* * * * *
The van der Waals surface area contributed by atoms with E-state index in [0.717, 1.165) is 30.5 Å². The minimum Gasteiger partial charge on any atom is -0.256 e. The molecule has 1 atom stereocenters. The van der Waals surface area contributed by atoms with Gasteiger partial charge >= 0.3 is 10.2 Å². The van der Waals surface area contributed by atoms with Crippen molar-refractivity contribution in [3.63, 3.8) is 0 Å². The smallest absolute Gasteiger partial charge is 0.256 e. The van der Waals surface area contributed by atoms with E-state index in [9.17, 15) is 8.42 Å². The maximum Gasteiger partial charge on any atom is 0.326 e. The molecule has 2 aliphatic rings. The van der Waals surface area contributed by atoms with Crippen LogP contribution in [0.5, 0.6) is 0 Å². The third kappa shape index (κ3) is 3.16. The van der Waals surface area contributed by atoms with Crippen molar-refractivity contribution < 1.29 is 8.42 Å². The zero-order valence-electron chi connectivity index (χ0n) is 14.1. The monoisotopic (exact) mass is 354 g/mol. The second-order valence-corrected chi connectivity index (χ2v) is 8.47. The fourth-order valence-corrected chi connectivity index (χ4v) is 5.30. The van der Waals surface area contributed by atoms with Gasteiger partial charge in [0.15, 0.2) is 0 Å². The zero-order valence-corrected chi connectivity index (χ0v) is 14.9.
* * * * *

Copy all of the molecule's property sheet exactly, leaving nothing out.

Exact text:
The van der Waals surface area contributed by atoms with E-state index in [0.717, 1.165) is 30.5 Å². The minimum Gasteiger partial charge on any atom is -0.256 e. The molecule has 1 atom stereocenters. The van der Waals surface area contributed by atoms with Gasteiger partial charge >= 0.3 is 10.2 Å². The van der Waals surface area contributed by atoms with Crippen molar-refractivity contribution in [3.63, 3.8) is 0 Å². The smallest absolute Gasteiger partial charge is 0.256 e. The van der Waals surface area contributed by atoms with E-state index in [9.17, 15) is 8.42 Å². The maximum Gasteiger partial charge on any atom is 0.326 e. The molecule has 2 aliphatic rings. The van der Waals surface area contributed by atoms with Crippen LogP contribution in [0.5, 0.6) is 0 Å². The third kappa shape index (κ3) is 3.16. The van der Waals surface area contributed by atoms with Crippen molar-refractivity contribution < 1.29 is 8.42 Å². The zero-order valence-electron chi connectivity index (χ0n) is 14.1. The monoisotopic (exact) mass is 354 g/mol. The second-order valence-corrected chi connectivity index (χ2v) is 8.47. The fourth-order valence-corrected chi connectivity index (χ4v) is 5.30. The van der Waals surface area contributed by atoms with Gasteiger partial charge in [0.15, 0.2) is 0 Å². The zero-order valence-corrected chi connectivity index (χ0v) is 14.9.